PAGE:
White dwarf stars are quite literally dying stars, they are the burned-out cinders which have exhausted the very hydrogen that sustained them and now scientists believe that by using a new type of measurement they can use those stars to determine the true age of the Milky Way.
A study published on Wednesday in the journal Nature, astronomer Jason Kalirai describes a new technique for measuring the mass and age of old stars based on their current white dwarf status.
According to Kalirai:
"If we want to assess when components of the Milky Way formed, we need the ages of the stars."The scientists research focuses on the halo portion of the Milky way, a section that is nearly 500,000 light-years in diameter around the bulge and disk of the galaxy. The halo is composed mostly of old stars which had given scientists a hard time in determining the precise age of the stars through the use of old fashioned measurements and temperature readings.
For his own tests Kalirai examined light from newly formed white dwarf stars in Messier 4 (a nearby cluster known to be 12.5 billion years old). He then used the spectra information about hydrogen from the Messier 4 stars to determines the stars' masses since the age of a star is directly related to its mass.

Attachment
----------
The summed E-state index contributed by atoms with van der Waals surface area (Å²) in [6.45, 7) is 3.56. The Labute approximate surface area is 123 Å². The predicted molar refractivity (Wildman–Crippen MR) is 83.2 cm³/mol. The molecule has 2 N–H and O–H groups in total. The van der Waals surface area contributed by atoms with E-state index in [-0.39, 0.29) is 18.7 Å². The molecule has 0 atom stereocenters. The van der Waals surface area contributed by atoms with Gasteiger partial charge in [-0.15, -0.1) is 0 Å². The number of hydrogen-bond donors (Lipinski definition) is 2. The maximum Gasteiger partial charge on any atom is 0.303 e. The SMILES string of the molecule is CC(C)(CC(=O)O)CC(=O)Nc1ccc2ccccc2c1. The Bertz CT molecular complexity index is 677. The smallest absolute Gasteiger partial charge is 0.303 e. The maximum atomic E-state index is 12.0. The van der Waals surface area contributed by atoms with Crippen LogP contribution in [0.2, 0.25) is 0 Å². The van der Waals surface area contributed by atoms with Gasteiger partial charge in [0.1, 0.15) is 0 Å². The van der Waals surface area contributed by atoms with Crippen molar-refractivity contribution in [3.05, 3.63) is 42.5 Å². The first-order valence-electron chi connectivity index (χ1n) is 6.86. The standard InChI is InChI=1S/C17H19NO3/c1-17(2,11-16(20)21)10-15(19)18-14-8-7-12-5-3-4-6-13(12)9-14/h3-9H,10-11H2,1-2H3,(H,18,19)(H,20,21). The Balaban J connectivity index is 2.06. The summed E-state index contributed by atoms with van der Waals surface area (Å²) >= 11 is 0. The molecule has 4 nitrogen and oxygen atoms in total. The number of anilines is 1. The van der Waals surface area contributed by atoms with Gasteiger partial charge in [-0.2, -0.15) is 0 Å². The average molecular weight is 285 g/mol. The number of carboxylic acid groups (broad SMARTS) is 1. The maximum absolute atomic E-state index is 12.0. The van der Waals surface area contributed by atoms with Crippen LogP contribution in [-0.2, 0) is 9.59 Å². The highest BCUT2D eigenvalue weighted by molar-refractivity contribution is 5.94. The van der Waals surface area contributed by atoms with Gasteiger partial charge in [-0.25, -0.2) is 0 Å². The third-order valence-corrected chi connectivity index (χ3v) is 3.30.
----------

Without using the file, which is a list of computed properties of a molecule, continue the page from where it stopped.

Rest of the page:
According to the LA Times:
"The more massive a star, the more pressure at its core and the faster it burns through its hydrogen supply. Less massive stars burn more slowly.The new process for measuring white dwarfs to determine stellar ages has been around for more than a decade however better data collection techniques and more powerful telescopes have just now made the theory available for testing purposes. In this test Kalirai used data culled from the Keck Observatory in Hawaii and the European Southern Observatory in Chile.
Turning to four newly formed white dwarfs in the Milky Way's halo, Kalirai found that they were more massive than newly formed white dwarfs in Messier 4. That allowed him to calculate that their progenitor stars were also heavier, which means the halo stars were younger — about 11.4 billion years old, give or take 700 million years."
Next up for Kalirai will be outer Halo measurements.